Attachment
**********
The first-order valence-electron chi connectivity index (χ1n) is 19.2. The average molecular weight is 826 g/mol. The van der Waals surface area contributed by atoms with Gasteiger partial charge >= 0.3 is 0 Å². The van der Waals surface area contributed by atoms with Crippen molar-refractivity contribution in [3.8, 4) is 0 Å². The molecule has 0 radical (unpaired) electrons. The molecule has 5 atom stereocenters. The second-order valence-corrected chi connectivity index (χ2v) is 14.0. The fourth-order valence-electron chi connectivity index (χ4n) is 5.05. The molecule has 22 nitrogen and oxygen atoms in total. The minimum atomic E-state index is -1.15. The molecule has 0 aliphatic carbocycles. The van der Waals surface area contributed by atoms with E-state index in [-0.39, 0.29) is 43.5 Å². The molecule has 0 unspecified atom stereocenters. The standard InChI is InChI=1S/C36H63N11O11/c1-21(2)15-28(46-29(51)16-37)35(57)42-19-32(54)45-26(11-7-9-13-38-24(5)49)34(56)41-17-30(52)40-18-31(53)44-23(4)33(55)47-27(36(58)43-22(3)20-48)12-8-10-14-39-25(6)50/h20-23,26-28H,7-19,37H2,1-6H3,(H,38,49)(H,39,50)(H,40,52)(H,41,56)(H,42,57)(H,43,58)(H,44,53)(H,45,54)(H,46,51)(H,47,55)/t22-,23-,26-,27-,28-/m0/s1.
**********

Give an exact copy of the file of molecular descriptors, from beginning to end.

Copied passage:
The first-order valence-electron chi connectivity index (χ1n) is 19.2. The average molecular weight is 826 g/mol. The van der Waals surface area contributed by atoms with Gasteiger partial charge >= 0.3 is 0 Å². The van der Waals surface area contributed by atoms with Crippen molar-refractivity contribution in [3.8, 4) is 0 Å². The molecule has 0 radical (unpaired) electrons. The molecule has 5 atom stereocenters. The second-order valence-corrected chi connectivity index (χ2v) is 14.0. The fourth-order valence-electron chi connectivity index (χ4n) is 5.05. The molecule has 22 nitrogen and oxygen atoms in total. The minimum atomic E-state index is -1.15. The molecule has 0 aliphatic carbocycles. The van der Waals surface area contributed by atoms with E-state index in [-0.39, 0.29) is 43.5 Å². The molecule has 0 unspecified atom stereocenters. The standard InChI is InChI=1S/C36H63N11O11/c1-21(2)15-28(46-29(51)16-37)35(57)42-19-32(54)45-26(11-7-9-13-38-24(5)49)34(56)41-17-30(52)40-18-31(53)44-23(4)33(55)47-27(36(58)43-22(3)20-48)12-8-10-14-39-25(6)50/h20-23,26-28H,7-19,37H2,1-6H3,(H,38,49)(H,39,50)(H,40,52)(H,41,56)(H,42,57)(H,43,58)(H,44,53)(H,45,54)(H,46,51)(H,47,55)/t22-,23-,26-,27-,28-/m0/s1.